|Born|| 8 November 1991 |
Sara Wesslin (born 8 November 1991) is a Finnish journalist and news anchor and a strong advocate of the Skolt Sami language, her grandmother's mother tongue. She took on the Finnish Ministry of Education and Culture to secure funding from Finland for the Nordic Resource Centre for the Sami languages.
In October 2019, she was one of the "inspiring and influential women" featured in the BBC's 100 Women.Wesslin has used her media resources and access to popular culture to help revive the Skolt Sámi language. She has also focused on teaching it to women who she believes play a huge role in keeping the language in their family.
Wesslin, born in Finland in the early 1990s, is a journalist with the Finnish broadcasting authority Yle where she started to work in the newsroom in 2013. Based in Inari in the far north of Finland, she is one of just two journalists who broadcast on radio and television in the Skolt Sami language.She now writes stories and presents the news in Skolt Sami, Northern Sami, and Finnish. Wesslin has assisted Tiina Sanila-Aikio, president of the Finnish Sámi Parliament, who has also contributed to the revival of the Skolt Sami language and culture.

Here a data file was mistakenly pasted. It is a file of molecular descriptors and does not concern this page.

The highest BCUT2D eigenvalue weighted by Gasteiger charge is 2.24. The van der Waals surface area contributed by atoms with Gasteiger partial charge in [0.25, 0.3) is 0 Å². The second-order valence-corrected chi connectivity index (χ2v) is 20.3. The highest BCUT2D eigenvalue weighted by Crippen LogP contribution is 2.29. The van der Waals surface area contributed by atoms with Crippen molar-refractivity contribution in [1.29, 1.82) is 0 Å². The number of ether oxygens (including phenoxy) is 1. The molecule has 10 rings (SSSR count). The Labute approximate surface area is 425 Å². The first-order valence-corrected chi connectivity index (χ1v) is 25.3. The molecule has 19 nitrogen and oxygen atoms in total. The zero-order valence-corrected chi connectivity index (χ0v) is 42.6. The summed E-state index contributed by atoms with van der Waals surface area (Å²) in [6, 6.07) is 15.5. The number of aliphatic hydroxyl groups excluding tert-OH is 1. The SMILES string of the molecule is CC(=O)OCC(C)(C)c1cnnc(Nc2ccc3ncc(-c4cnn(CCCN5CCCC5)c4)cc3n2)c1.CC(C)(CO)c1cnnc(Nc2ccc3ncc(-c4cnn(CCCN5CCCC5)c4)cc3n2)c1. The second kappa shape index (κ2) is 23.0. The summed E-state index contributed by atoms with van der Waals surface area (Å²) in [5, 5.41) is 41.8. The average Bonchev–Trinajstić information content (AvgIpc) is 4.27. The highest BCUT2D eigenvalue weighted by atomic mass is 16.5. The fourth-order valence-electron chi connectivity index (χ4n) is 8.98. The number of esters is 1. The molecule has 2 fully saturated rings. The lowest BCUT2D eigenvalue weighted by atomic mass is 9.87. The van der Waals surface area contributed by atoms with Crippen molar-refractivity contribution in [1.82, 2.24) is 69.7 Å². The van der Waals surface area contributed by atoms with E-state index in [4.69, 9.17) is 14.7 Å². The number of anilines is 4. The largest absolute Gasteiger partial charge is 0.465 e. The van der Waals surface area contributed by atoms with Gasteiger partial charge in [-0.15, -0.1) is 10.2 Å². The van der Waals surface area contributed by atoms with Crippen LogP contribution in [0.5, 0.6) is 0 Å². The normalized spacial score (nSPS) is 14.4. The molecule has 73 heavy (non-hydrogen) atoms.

In 2006, few people under 30 could speak Skolt Sámi. In the intervening years Wesslin has promoted the use of the language in government, media, and in Finnish professional life.When she was featured in the BBC's 100 Women, Wesslin was surprised that she had been included, commenting: "When you think about the world nowadays, when endangered languages are dying all the time and disappearing, it’s kind of a privilege that I can do my work in Skolt Sámi which is spoken by around 300 people." She explained that television news in Skolt Sami had been welcomed by the audience, especially those who do not use the Internet, as they could now follow it in their mother tongue.